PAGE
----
Justina shares with clients her enthusiasm, keen insight and talent for relating to other facilitating the rapid movement toward a more authentic, spiritual and fulfilling life. She is the author of several books but the latest one is titled, Wake Up. Use Your Nighttime Dreams to Make Your Day Time Dreams Come True.

Justina, welcome to Healthy Talk.

JUSTINA: Thank you, so much Dr. Mike.

DR MIKE: Why don't you tell us, how did you get started in this field of dream analysis?

JUSTINA: Yes, it's one of those things that, speaking of college, I would never have imagined that I was going to be so passionate about a field that I really knew nothing about in education, but as a child I thought my dream were fascinating. I loved them. But growing up in more analytical, math-minded family, there really wasn't a place for dreams and this kind symbolic, metaphorical language.

So, they were always dismissed. So, I dismissed them in my life until, gosh, my children were in high school and I found out that someone came in Atlanta to our church and spoke on dreams and I was amazed. I had never known that people actually thought they were important enough to give time and energy, especially in the church, to speak to and so I joined the dream group that our interim minister started and the minute I started paying attention, remembering my dreams and using those for guidance in my life I was hooked.

So, I started. I got involved and then I went back to school to get my Master's in Transpersonal Psychology, with an emphasis in dreams, but I just see what it does for people's health and careers, relationships, all of this—what phenomenal guidance we have every night.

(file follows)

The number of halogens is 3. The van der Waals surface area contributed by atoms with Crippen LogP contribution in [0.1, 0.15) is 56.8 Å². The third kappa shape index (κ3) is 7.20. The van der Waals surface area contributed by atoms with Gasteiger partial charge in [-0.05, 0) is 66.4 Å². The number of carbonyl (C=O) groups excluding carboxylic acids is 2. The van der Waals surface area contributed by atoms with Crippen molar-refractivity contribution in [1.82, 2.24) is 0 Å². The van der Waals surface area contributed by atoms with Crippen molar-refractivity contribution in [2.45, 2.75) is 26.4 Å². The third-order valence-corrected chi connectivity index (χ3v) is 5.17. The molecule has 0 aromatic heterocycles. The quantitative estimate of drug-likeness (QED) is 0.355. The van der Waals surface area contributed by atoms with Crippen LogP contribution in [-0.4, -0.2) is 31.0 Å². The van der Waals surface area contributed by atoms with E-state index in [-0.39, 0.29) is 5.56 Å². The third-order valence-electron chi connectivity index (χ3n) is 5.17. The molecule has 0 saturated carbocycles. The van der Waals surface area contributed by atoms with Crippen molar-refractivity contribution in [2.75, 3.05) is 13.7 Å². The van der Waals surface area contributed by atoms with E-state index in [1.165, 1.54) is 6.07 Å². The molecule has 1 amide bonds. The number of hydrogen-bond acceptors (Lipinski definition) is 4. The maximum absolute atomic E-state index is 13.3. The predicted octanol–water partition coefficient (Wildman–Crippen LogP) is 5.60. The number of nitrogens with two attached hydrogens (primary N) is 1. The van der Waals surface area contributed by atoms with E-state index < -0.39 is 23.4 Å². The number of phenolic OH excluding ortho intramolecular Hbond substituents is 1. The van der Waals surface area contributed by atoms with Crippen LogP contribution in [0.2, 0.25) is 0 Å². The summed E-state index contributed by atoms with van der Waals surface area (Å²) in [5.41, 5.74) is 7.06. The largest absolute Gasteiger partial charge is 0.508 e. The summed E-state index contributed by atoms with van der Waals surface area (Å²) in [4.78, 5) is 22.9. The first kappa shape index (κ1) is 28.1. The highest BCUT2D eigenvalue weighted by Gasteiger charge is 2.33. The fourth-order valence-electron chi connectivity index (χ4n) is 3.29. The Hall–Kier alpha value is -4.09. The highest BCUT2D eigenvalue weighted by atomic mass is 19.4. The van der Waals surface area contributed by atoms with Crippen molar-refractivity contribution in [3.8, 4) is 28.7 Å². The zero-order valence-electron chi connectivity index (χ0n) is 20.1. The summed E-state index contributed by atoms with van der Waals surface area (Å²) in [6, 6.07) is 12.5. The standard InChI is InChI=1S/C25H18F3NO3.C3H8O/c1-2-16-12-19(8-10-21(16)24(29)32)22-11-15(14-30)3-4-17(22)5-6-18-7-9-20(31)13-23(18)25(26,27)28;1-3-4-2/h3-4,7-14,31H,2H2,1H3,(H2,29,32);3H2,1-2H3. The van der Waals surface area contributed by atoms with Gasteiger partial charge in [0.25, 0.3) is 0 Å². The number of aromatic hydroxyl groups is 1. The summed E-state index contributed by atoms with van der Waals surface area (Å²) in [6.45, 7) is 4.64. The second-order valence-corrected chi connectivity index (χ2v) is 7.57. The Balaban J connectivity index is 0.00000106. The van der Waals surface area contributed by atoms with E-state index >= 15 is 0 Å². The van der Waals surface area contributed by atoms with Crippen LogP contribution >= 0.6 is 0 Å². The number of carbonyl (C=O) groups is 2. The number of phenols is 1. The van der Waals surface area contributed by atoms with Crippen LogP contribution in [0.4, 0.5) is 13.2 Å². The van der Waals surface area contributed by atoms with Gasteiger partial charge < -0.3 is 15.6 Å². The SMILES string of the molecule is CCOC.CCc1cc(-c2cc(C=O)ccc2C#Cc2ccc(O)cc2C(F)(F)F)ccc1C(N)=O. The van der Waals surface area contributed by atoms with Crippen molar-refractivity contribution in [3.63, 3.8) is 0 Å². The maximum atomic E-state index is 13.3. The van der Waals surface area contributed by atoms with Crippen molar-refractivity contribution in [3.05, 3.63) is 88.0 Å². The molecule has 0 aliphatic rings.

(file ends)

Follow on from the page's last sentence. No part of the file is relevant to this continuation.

DR MIKE: So, I guess a simple question then, from my listeners. So, why do you think they are so important, dreams?

JUSTINA: Well I think we are born with this innate ability to really know so much more about ourselves and to really fulfill why we're here and what our skills, what are our talents, what our ability to really make this world a better place and to enjoy our time and we have sleep through it. We're dreaming five to six dreams a night and if this did not have importance in our lives, why is everyone doing it? Why we as human beings doing this? Often people will say they don't dream, meaning they don't remember their dreams but they will tell me about their dog dreaming. They're sure their dog dreams, which is true but they themselves don't accept that they have this 24/7 inner therapist, waiting to help and guide them in every aspect of their life.